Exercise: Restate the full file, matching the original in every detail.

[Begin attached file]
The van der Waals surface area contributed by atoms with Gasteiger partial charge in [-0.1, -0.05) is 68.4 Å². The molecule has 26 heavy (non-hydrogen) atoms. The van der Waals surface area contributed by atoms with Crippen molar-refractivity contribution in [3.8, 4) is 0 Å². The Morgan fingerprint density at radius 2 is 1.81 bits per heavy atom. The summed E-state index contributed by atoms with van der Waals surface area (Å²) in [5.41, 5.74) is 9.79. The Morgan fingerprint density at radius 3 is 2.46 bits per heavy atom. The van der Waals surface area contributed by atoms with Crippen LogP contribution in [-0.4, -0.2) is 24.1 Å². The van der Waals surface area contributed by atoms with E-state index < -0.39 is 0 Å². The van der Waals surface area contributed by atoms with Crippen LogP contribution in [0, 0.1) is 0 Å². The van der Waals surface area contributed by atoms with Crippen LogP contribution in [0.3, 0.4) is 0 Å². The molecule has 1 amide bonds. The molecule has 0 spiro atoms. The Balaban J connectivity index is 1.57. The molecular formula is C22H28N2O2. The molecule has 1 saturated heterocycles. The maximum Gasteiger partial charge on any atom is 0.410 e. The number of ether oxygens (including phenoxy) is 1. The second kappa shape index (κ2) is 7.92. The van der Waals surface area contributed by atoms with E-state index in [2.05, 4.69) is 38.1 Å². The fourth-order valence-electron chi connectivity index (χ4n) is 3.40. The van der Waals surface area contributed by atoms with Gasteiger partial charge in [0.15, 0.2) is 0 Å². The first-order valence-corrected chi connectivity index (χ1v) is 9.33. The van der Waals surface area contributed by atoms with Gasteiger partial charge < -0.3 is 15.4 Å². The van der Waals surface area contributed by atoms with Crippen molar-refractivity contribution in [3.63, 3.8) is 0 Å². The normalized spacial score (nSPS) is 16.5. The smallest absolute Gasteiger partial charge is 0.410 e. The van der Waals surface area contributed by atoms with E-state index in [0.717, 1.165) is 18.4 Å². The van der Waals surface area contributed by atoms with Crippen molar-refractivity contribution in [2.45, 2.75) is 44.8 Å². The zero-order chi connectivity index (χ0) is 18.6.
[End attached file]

The van der Waals surface area contributed by atoms with Gasteiger partial charge in [-0.1, -0.05) is 68.4 Å². The molecule has 26 heavy (non-hydrogen) atoms. The van der Waals surface area contributed by atoms with Crippen molar-refractivity contribution in [3.8, 4) is 0 Å². The Morgan fingerprint density at radius 2 is 1.81 bits per heavy atom. The summed E-state index contributed by atoms with van der Waals surface area (Å²) in [5.41, 5.74) is 9.79. The Morgan fingerprint density at radius 3 is 2.46 bits per heavy atom. The van der Waals surface area contributed by atoms with Crippen LogP contribution in [-0.4, -0.2) is 24.1 Å². The van der Waals surface area contributed by atoms with E-state index < -0.39 is 0 Å². The van der Waals surface area contributed by atoms with Crippen LogP contribution in [0, 0.1) is 0 Å². The van der Waals surface area contributed by atoms with Crippen LogP contribution in [0.3, 0.4) is 0 Å². The molecule has 1 amide bonds. The molecule has 0 spiro atoms. The Balaban J connectivity index is 1.57. The molecular formula is C22H28N2O2. The molecule has 1 saturated heterocycles. The maximum Gasteiger partial charge on any atom is 0.410 e. The number of ether oxygens (including phenoxy) is 1. The second kappa shape index (κ2) is 7.92. The van der Waals surface area contributed by atoms with E-state index in [2.05, 4.69) is 38.1 Å². The fourth-order valence-electron chi connectivity index (χ4n) is 3.40. The van der Waals surface area contributed by atoms with Gasteiger partial charge in [0.15, 0.2) is 0 Å². The first-order valence-corrected chi connectivity index (χ1v) is 9.33. The van der Waals surface area contributed by atoms with Gasteiger partial charge < -0.3 is 15.4 Å². The van der Waals surface area contributed by atoms with Crippen molar-refractivity contribution in [3.63, 3.8) is 0 Å². The normalized spacial score (nSPS) is 16.5. The smallest absolute Gasteiger partial charge is 0.410 e. The van der Waals surface area contributed by atoms with E-state index in [0.717, 1.165) is 18.4 Å². The van der Waals surface area contributed by atoms with Crippen molar-refractivity contribution in [2.45, 2.75) is 44.8 Å². The zero-order chi connectivity index (χ0) is 18.6.